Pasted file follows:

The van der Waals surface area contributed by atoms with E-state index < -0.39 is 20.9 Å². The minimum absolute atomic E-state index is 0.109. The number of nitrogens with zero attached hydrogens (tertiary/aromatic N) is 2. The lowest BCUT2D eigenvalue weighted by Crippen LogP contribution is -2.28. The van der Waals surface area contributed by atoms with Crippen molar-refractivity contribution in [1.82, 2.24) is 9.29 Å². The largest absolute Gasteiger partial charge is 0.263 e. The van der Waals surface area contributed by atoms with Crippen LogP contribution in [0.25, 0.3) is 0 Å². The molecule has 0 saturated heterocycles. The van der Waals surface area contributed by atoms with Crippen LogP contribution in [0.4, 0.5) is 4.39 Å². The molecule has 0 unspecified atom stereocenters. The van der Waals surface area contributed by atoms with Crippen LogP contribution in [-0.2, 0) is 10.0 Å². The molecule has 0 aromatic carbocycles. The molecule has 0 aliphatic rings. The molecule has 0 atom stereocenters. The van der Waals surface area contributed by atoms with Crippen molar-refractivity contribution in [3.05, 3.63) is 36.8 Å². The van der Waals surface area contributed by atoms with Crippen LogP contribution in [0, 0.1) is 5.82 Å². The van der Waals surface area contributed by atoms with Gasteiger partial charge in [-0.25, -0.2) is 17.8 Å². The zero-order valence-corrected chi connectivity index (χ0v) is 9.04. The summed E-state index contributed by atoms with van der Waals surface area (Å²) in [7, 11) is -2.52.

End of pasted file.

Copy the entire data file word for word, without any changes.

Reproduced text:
The van der Waals surface area contributed by atoms with E-state index < -0.39 is 20.9 Å². The minimum absolute atomic E-state index is 0.109. The number of nitrogens with zero attached hydrogens (tertiary/aromatic N) is 2. The lowest BCUT2D eigenvalue weighted by Crippen LogP contribution is -2.28. The van der Waals surface area contributed by atoms with Crippen molar-refractivity contribution in [1.82, 2.24) is 9.29 Å². The largest absolute Gasteiger partial charge is 0.263 e. The van der Waals surface area contributed by atoms with Crippen LogP contribution in [0.25, 0.3) is 0 Å². The molecule has 0 saturated heterocycles. The van der Waals surface area contributed by atoms with Crippen LogP contribution in [0.4, 0.5) is 4.39 Å². The molecule has 0 unspecified atom stereocenters. The van der Waals surface area contributed by atoms with Crippen LogP contribution in [-0.2, 0) is 10.0 Å². The molecule has 0 aromatic carbocycles. The molecule has 0 aliphatic rings. The molecule has 0 atom stereocenters. The van der Waals surface area contributed by atoms with Crippen molar-refractivity contribution in [3.05, 3.63) is 36.8 Å². The van der Waals surface area contributed by atoms with Crippen LogP contribution in [0, 0.1) is 5.82 Å². The van der Waals surface area contributed by atoms with Gasteiger partial charge in [-0.25, -0.2) is 17.8 Å². The zero-order valence-corrected chi connectivity index (χ0v) is 9.04. The summed E-state index contributed by atoms with van der Waals surface area (Å²) in [7, 11) is -2.52.